At its core, 42 is a film about breaking down the race barrier in professional sports. It’s about Jackie Robinson and his struggles against prejudice and personal angst towards the beginning of his legendary career. Too bad then that, aside from one amazing scene, this movie is frightened of its subject matter. When Lee Daniels’ The Butler is a more strident statement against bigotry in America and the Black experience overall in this country, you know your movie is making a mess of history. Try as it might, this is a middling film of iconography instead of insight.
If yelling and scenery chewing were considered drama, and not high camp, this adaptation of the Pulitzer Prize (?) winning play by Tracy Letts would be the Schindler’s List of dysfunctional family films. No one here has an inside voice, or anything worthwhile or new to say. Instead, it’s all confrontations, coincidences, and contrivances. Maybe on the live stage this material felt real and raw. Here, with the name cast all trying their best to outdo each other, the results reek of glorified grandstanding and a deep desire to grab as much Awards Season attention as possible.
With its cast of Oscar winners and nominees, its slow burn style of suspense, and its genuinely engaging premise, Prisoners should have been an early awards season contender. So why isn’t it better? Why does it feel so flat and flawed? Well, for one thing, it takes too long getting to its numerous points. At 153 minutes, the movie feels overlong and unnecessarily dragged out and there are so many plot holes and narrative manipulations that, by the end, the movie has no choice but to try and return morality to the mess. Instead, we just grow angry and irritating by its pretentions.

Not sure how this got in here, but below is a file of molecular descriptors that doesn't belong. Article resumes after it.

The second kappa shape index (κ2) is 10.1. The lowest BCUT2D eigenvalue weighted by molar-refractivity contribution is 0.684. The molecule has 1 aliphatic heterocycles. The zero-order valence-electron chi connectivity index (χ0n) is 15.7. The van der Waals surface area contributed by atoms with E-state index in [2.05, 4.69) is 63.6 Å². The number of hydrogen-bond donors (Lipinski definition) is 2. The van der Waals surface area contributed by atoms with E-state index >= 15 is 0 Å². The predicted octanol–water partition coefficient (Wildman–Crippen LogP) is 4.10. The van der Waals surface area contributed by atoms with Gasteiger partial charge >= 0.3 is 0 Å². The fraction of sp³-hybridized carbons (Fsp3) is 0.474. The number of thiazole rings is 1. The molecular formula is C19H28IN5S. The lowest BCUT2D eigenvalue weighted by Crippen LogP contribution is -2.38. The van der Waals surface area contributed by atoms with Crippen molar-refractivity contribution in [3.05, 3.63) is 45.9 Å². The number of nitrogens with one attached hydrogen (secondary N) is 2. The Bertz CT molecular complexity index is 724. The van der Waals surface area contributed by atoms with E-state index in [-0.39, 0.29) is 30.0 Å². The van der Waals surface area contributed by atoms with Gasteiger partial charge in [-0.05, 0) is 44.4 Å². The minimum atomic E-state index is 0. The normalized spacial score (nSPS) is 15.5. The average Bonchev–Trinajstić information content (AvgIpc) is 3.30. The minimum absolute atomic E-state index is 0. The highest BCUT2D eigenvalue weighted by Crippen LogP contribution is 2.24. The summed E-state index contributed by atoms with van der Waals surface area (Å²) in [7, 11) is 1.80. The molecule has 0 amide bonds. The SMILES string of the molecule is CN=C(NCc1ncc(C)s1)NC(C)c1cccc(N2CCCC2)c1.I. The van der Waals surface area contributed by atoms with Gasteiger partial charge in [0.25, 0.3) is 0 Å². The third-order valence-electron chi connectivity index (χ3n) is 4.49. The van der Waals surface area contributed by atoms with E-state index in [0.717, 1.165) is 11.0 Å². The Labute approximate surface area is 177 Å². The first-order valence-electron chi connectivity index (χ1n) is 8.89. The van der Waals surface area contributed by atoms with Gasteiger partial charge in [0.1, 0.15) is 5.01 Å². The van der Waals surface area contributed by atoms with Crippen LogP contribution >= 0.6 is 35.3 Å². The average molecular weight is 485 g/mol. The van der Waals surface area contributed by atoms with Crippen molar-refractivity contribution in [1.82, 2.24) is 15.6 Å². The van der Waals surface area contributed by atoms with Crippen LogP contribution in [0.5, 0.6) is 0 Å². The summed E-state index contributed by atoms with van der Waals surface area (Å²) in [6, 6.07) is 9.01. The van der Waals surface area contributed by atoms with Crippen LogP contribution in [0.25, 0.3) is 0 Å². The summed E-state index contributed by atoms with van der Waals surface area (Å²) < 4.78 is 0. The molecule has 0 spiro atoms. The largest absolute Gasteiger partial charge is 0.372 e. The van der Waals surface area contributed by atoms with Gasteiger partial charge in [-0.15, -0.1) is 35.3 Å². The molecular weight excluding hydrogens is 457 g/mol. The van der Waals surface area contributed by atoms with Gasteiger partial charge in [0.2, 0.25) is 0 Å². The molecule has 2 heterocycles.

At the beginning of The Expendables, Sylvester Stallone and his collection of once-were action heroes take on a band of bloodthirsty pirates. After a few catchphrases about the situation, the Geritol gang pulls out their various weapons and puts these desperate men out of their misery. In some ways, director Paul Greengrass could have used some broad, bloody spectacle. Captain Phillips is so insular, so locked in the littleness of its narrative, that it never achieves the kind of heartbreak epiphany of the filmmaker’s other fact based effort. All suspense is slowly drained out of the experience as we watch the formulaic face-offs repeat themselves over and over.